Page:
I can remember sitting in a staff meeting in my early years of vocational ministry when the discussion of the “best time” to connect young-married’s (yep, the whole group is one category) to the church became the topic of the day. The clear call, by all good research and intel was that after the birth of their first child, couples often seek to return to the church to raise their children. Thus, you see entire ministries built from the roots of Baptism and baby dedication classes. Small groups on parenting are launched to receive these wandering young people, who are finding their way back from the wild days of college and early independence. Books have been written, studies have been commissioned and many dollars have spent launching these efforts.
But what about the kids that come along with these wayward young hooligans? Many of them are thrust into nurseries and pre-schools with those that they will one day come to know as their youth group compadres. In the early days of their lives, as their parents long for an hour of free babysitting and a cup of coffee, kids are entrusted to the church world, for better and for worse.
My early years of church life were magical. The wonder of the step stool behind the big pulpit, the flowing choir robes and the secret communion closet were enough to intrigue me and keep me, not only engaged, but fascinated by God and Jesus and the many things that my parents did in the name of church. For me, church meant time with my best friends, the good possibility of a Happy Meal or a Shipley’s donut and an almost certain late bedtime. These things were glorious and holy.
But something shifted the first time that I realized that the man in the black robe was fallible and that church people lied. I remember being asked to sit on a church committee in my early teens and I watched an argument over the church budget. I can still recall the first time that I was listening to a stewardship (aka give your money) sermon and I felt icky. There was something that didn’t sit right in my gut, but because I trusted the person who lead the campaign that year – he was my Sunday school teacher, after all – I thought that I needed to just be more faithful.
There is a strange thing that happens when the grooves of ‘belief’ and ‘right’ and ‘sure’ and ‘godly’ are etched in our childhood impressions of church. Often they are connected to people. Be it the pastor that you loved or the VBS song that you can still sing from memory, we deeply tie our understanding of faith and God with these memories. For many of us, that creates a warm and nurturing first contact with the Divine. But as we age and we see more, we can find ourselves in a deep well of conflict as we discover that things are not always as they appear. The one who taught you about God is not god-like. The idol that you created to defend your faith was just that. The non-negotiable teaching that could never be questioned because it “just was” is suddenly not. And then what?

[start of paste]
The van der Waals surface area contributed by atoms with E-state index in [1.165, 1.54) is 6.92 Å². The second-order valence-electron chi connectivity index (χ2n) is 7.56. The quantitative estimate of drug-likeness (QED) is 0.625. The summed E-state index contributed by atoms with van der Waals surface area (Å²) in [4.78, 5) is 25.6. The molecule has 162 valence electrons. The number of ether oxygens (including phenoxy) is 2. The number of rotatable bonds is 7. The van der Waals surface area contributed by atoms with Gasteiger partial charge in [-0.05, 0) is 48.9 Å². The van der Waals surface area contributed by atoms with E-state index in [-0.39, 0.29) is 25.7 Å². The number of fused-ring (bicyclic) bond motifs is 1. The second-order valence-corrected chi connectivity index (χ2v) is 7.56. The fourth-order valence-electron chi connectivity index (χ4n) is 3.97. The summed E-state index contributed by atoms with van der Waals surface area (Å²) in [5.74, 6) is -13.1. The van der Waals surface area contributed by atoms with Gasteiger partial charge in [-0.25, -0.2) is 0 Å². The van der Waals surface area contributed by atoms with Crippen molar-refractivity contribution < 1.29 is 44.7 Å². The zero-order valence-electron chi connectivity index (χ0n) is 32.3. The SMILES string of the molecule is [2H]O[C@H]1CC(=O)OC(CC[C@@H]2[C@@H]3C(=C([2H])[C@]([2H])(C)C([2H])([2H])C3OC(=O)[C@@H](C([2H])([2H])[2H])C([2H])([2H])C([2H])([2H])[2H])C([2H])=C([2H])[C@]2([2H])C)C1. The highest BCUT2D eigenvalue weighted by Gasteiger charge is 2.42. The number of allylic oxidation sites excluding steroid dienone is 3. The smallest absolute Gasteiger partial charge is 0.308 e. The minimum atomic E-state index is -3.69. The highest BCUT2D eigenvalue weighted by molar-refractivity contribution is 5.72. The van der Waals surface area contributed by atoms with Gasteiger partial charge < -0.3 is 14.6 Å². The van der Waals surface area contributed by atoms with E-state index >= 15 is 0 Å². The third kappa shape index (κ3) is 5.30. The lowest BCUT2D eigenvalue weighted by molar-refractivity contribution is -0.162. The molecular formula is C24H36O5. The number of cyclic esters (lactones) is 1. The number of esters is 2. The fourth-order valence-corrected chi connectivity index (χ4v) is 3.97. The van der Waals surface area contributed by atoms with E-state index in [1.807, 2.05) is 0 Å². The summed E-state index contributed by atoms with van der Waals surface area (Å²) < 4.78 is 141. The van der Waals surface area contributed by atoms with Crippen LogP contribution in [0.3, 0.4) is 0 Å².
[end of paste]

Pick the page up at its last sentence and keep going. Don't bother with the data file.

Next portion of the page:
Some in the church world call this deconstruction – a season of breaking down the things that you have believed so that you can open yourself to the things that you now know to be true. But the more concerning aspect of this entire conversation is not deconstruction or reconstruction. It is not even the marketing that goes into reshaping parents into loving the church again so that they will bring their kids to the programs. For me it is the group of young adults that will not ever darken the doors of a religious institution again because of the experiences, and in some cases, trauma of their childhood in the church. The ones that were manipiatued and spiritually abused. The ones that cannot ask questions. The ones that when they reached an age that they couldn’t make sense of their doubts, were pushed away as heretics and cynics and unworthy.
There is one group of friends that I cannot speak for, but I need to speak to. To my LGBTQ+ brothers and sisters: I love you. Jesus loves you. You are whole and holy. Of all of the childhood messages that have destroyed and shamed and held an entire people group hostage, the words that you heard and felt in the pews and the youth groups of your childhood are by far some of the most painful. For every time that you heard that you are not enough, that you are unworthy or that you are uninvited, I want to say I’m sorry. For my part in leading the church to that place and refusing to walk with you and out of spaces that could not love you – all of you – I want you to know that I recognize that I have been part of some of the most damaging childhood messages that you could have ever received. I know that an apology is insufficient, but I’m hoping that my love and friendship is enough to remind you that there is not one entity or person on this earth that has the ability to define your worth. Not me, and sure as hell not the voices of hate in the Church today.
May this be a chance for all of us to call all of the messages that we have be given as children into question. Looking at something with an honest and harsh light does not negate it. Rather, I am more convinced that ever, that a good old household purging only helps you recognize what really matters, and what you want to box up and move with you into your next house.